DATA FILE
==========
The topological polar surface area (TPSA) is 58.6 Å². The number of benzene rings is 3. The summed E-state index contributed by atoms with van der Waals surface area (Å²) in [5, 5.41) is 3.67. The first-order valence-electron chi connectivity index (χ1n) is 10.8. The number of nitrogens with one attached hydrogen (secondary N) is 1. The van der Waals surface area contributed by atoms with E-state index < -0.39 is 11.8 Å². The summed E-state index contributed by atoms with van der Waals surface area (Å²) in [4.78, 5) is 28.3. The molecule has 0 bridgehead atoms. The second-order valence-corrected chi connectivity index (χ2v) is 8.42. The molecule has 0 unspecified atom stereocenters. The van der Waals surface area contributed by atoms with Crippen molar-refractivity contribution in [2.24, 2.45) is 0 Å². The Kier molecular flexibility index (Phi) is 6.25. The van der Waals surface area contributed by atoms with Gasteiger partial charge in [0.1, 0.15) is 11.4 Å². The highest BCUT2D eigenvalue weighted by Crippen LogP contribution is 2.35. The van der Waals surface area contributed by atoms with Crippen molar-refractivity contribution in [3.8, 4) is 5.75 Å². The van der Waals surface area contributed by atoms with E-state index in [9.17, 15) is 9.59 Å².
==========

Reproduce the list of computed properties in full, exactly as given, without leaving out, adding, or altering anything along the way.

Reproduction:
The topological polar surface area (TPSA) is 58.6 Å². The number of benzene rings is 3. The summed E-state index contributed by atoms with van der Waals surface area (Å²) in [5, 5.41) is 3.67. The first-order valence-electron chi connectivity index (χ1n) is 10.8. The number of nitrogens with one attached hydrogen (secondary N) is 1. The van der Waals surface area contributed by atoms with E-state index < -0.39 is 11.8 Å². The summed E-state index contributed by atoms with van der Waals surface area (Å²) in [4.78, 5) is 28.3. The molecule has 0 bridgehead atoms. The second-order valence-corrected chi connectivity index (χ2v) is 8.42. The molecule has 0 unspecified atom stereocenters. The van der Waals surface area contributed by atoms with Crippen molar-refractivity contribution in [2.24, 2.45) is 0 Å². The Kier molecular flexibility index (Phi) is 6.25. The van der Waals surface area contributed by atoms with Gasteiger partial charge in [0.1, 0.15) is 11.4 Å². The highest BCUT2D eigenvalue weighted by Crippen LogP contribution is 2.35. The van der Waals surface area contributed by atoms with Crippen molar-refractivity contribution in [3.8, 4) is 5.75 Å². The van der Waals surface area contributed by atoms with E-state index in [9.17, 15) is 9.59 Å².